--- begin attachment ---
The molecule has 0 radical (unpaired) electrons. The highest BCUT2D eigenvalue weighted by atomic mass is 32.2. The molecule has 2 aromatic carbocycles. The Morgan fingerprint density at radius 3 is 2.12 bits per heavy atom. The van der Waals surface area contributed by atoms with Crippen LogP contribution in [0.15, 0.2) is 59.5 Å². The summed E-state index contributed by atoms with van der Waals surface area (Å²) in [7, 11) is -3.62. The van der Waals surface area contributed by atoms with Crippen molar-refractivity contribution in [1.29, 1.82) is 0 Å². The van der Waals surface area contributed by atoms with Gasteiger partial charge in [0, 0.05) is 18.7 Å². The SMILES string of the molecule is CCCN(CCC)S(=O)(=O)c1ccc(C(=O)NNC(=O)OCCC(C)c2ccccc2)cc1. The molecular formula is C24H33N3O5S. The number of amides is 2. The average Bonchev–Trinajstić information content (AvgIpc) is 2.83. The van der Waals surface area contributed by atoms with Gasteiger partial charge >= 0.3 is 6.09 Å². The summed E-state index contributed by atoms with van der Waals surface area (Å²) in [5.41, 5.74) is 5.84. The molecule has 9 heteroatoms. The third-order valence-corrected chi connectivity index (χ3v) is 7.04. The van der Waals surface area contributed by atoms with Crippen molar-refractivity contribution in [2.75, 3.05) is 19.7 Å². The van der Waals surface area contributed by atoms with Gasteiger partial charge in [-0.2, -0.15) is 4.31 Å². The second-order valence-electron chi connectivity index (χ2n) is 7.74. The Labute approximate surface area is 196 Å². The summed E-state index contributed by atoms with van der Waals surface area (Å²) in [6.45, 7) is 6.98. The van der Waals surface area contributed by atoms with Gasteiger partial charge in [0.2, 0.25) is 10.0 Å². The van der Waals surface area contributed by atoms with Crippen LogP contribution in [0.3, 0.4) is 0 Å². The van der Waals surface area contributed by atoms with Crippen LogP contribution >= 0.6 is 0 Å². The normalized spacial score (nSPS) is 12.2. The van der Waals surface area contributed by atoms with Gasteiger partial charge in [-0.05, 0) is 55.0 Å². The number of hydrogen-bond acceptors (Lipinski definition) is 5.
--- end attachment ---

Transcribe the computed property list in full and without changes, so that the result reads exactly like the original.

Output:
The molecule has 0 radical (unpaired) electrons. The highest BCUT2D eigenvalue weighted by atomic mass is 32.2. The molecule has 2 aromatic carbocycles. The Morgan fingerprint density at radius 3 is 2.12 bits per heavy atom. The van der Waals surface area contributed by atoms with Crippen LogP contribution in [0.15, 0.2) is 59.5 Å². The summed E-state index contributed by atoms with van der Waals surface area (Å²) in [7, 11) is -3.62. The van der Waals surface area contributed by atoms with Crippen molar-refractivity contribution in [1.29, 1.82) is 0 Å². The van der Waals surface area contributed by atoms with Gasteiger partial charge in [0, 0.05) is 18.7 Å². The SMILES string of the molecule is CCCN(CCC)S(=O)(=O)c1ccc(C(=O)NNC(=O)OCCC(C)c2ccccc2)cc1. The molecular formula is C24H33N3O5S. The number of amides is 2. The average Bonchev–Trinajstić information content (AvgIpc) is 2.83. The van der Waals surface area contributed by atoms with Gasteiger partial charge >= 0.3 is 6.09 Å². The summed E-state index contributed by atoms with van der Waals surface area (Å²) in [5.41, 5.74) is 5.84. The molecule has 9 heteroatoms. The third-order valence-corrected chi connectivity index (χ3v) is 7.04. The van der Waals surface area contributed by atoms with Crippen molar-refractivity contribution in [2.75, 3.05) is 19.7 Å². The van der Waals surface area contributed by atoms with Gasteiger partial charge in [-0.2, -0.15) is 4.31 Å². The second-order valence-electron chi connectivity index (χ2n) is 7.74. The Labute approximate surface area is 196 Å². The summed E-state index contributed by atoms with van der Waals surface area (Å²) in [6.45, 7) is 6.98. The van der Waals surface area contributed by atoms with Gasteiger partial charge in [0.2, 0.25) is 10.0 Å². The van der Waals surface area contributed by atoms with Crippen LogP contribution in [0.3, 0.4) is 0 Å². The van der Waals surface area contributed by atoms with Crippen LogP contribution >= 0.6 is 0 Å². The normalized spacial score (nSPS) is 12.2. The van der Waals surface area contributed by atoms with Gasteiger partial charge in [-0.05, 0) is 55.0 Å². The number of hydrogen-bond acceptors (Lipinski definition) is 5.